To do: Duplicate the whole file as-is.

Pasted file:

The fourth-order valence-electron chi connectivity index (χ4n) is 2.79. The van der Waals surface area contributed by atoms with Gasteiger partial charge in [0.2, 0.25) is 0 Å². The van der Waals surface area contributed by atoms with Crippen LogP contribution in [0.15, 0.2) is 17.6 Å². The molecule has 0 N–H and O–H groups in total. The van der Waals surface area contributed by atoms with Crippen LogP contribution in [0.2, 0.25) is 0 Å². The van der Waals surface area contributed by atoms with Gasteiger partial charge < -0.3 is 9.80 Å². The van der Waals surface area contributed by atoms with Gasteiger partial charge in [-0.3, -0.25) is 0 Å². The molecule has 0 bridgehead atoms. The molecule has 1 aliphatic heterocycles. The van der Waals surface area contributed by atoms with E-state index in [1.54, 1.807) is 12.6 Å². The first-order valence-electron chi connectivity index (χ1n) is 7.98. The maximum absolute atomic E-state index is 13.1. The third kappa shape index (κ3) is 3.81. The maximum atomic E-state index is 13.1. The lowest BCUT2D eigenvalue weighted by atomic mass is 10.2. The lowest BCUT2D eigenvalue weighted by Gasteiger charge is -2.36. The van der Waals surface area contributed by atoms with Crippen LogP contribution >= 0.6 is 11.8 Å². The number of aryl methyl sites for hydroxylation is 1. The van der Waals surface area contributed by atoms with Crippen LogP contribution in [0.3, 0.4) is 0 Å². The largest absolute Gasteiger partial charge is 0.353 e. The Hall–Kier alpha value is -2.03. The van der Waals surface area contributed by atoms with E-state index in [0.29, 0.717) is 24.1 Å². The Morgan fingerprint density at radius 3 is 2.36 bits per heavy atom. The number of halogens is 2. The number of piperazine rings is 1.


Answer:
The fourth-order valence-electron chi connectivity index (χ4n) is 2.79. The van der Waals surface area contributed by atoms with Gasteiger partial charge in [0.2, 0.25) is 0 Å². The van der Waals surface area contributed by atoms with Crippen LogP contribution in [0.15, 0.2) is 17.6 Å². The molecule has 0 N–H and O–H groups in total. The van der Waals surface area contributed by atoms with Crippen LogP contribution in [0.2, 0.25) is 0 Å². The van der Waals surface area contributed by atoms with Gasteiger partial charge < -0.3 is 9.80 Å². The van der Waals surface area contributed by atoms with Gasteiger partial charge in [-0.3, -0.25) is 0 Å². The molecule has 0 bridgehead atoms. The molecule has 1 aliphatic heterocycles. The van der Waals surface area contributed by atoms with E-state index in [1.54, 1.807) is 12.6 Å². The first-order valence-electron chi connectivity index (χ1n) is 7.98. The maximum absolute atomic E-state index is 13.1. The third kappa shape index (κ3) is 3.81. The maximum atomic E-state index is 13.1. The lowest BCUT2D eigenvalue weighted by atomic mass is 10.2. The lowest BCUT2D eigenvalue weighted by Gasteiger charge is -2.36. The van der Waals surface area contributed by atoms with Crippen LogP contribution >= 0.6 is 11.8 Å². The number of aryl methyl sites for hydroxylation is 1. The van der Waals surface area contributed by atoms with Crippen LogP contribution in [0.3, 0.4) is 0 Å². The largest absolute Gasteiger partial charge is 0.353 e. The Hall–Kier alpha value is -2.03. The van der Waals surface area contributed by atoms with E-state index in [0.29, 0.717) is 24.1 Å². The Morgan fingerprint density at radius 3 is 2.36 bits per heavy atom. The number of halogens is 2. The number of piperazine rings is 1.